Sugarlands Distilling Company has announced the 2016 MoonShare Year of Giving Grant recipients and Appalachian Bear Rescue earned the top spot.
Appalachian Bear Rescue and 49 other charitable organizations competed for the most public votes over a month-long period. While the Townsend, Tenn. based bear rescue came in first place, each of the top twelve organizations will receive a $5,000 MoonShare Grant from Sugarlands Distilling Company to help further their charitable missions. In addition to the monetary award, each organization will be assigned a “Month to Shine” where their efforts will be highlighted on Sugarlands Distilling Company’s website and social media platforms.
“It’s an honor to have so many great organizations apply for the program, and I am thrilled by the outpouring of public support they each received,” said Courtney DeLaura, director of the MoonShare program. “Our company likes to pay homage to the people who inhabited these mountains long before us. Giving back and lending a helping hand was important to them then, and it is important to us today.”
Other east Tennessee organizations to place in the top twelve were East Tennessee PBS and the Great Smoky Mountains Institute at Tremont.
View the full list of recipients here.
Appalachian Bear Rescue is a rehabilitation facility that cares for injured and orphaned black bear cubs until they are ready to return to the wild. The organization needs the MoonShare Grant more than ever this year, having an increased number of black bear cubs in residence.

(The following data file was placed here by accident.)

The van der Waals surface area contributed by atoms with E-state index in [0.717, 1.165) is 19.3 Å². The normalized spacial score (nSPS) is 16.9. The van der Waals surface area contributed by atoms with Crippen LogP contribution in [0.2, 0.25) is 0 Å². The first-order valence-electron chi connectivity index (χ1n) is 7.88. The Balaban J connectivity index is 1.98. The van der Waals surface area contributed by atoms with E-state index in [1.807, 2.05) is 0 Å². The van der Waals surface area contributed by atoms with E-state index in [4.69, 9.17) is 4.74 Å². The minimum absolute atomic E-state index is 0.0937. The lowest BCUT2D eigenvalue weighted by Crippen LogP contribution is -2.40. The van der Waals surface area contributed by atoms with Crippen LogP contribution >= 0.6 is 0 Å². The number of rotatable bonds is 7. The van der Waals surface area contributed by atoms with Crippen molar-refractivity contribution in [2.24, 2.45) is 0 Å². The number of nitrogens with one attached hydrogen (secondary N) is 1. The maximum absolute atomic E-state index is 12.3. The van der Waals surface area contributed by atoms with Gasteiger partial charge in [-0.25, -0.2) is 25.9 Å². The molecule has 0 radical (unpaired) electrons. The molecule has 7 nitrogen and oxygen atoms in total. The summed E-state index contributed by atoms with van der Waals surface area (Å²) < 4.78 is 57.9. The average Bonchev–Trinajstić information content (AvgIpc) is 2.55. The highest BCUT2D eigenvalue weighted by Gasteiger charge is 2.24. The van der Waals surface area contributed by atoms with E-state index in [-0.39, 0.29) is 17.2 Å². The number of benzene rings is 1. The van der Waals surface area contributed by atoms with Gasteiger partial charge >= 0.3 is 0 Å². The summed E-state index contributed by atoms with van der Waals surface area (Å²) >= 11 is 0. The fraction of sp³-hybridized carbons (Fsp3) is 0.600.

“This has been the worst year for black bears in our area since The Famine of 2011-2012,” Appalachian Bear Rescue said on its Facebook page.
During this 2015-2016 season, the rescue has taken in 47 bears, nearing its record of 53 bears aided in 2011-2012. Currently, there are 24 cubs at the facility. Many of the cubs were extremely small on arrival, weighing 10-20 pounds when a healthy yearling should weigh in the 50-100 pound range.
“Our area experienced a failure of the natural food supply last autumn. The hard mast (acorns, nuts etc.) was nearly non-existent at the time when black bears must put on enough weight to survive winter and hibernation,” the rescue explained. “The lack of food forced bear families to roam, searching for whatever they could find. This led to an increase in traffic mortality; several of our cubs were orphaned by car accidents. Bears took more risks to get food and this led to bear/human conflict over unsecured trash or cabin/car break-ins; some of these bears were euthanized. There were poaching incidents that left a couple of our cubs orphaned, and as fall turned to winter, some mother bears were forced to abandon their cubs in order to save themselves. We believe this is what happened to many of our recent arrivals. Had this been a normal food year, we wouldn’t rescue healthy yearlings; they would be viable in the wild even without their mother.”
Appalachian Bear Rescue is celebrating their 20th Anniversary this year.
If you are still looking for that perfect gift for your Valentine, Appalachian Bear Rescue is hosting a “Cupid Cub” Open House with refreshments at its visitor center from 10 a.m. – 4 p.m. on Feb. 13, 2016. The public is invited to “adopt” one of more than 20 Appalachian Bear Rescue cubs. For their sponsorship, they will receive a Certificate of Adoption, stuffed cub and an 8″×10″ photo of the cub. The visitor center is located at 121 Painted Trillium Way in Townsend, Tenn.
Photo Credit: Beaufort Bear by Appalachian Bear Rescue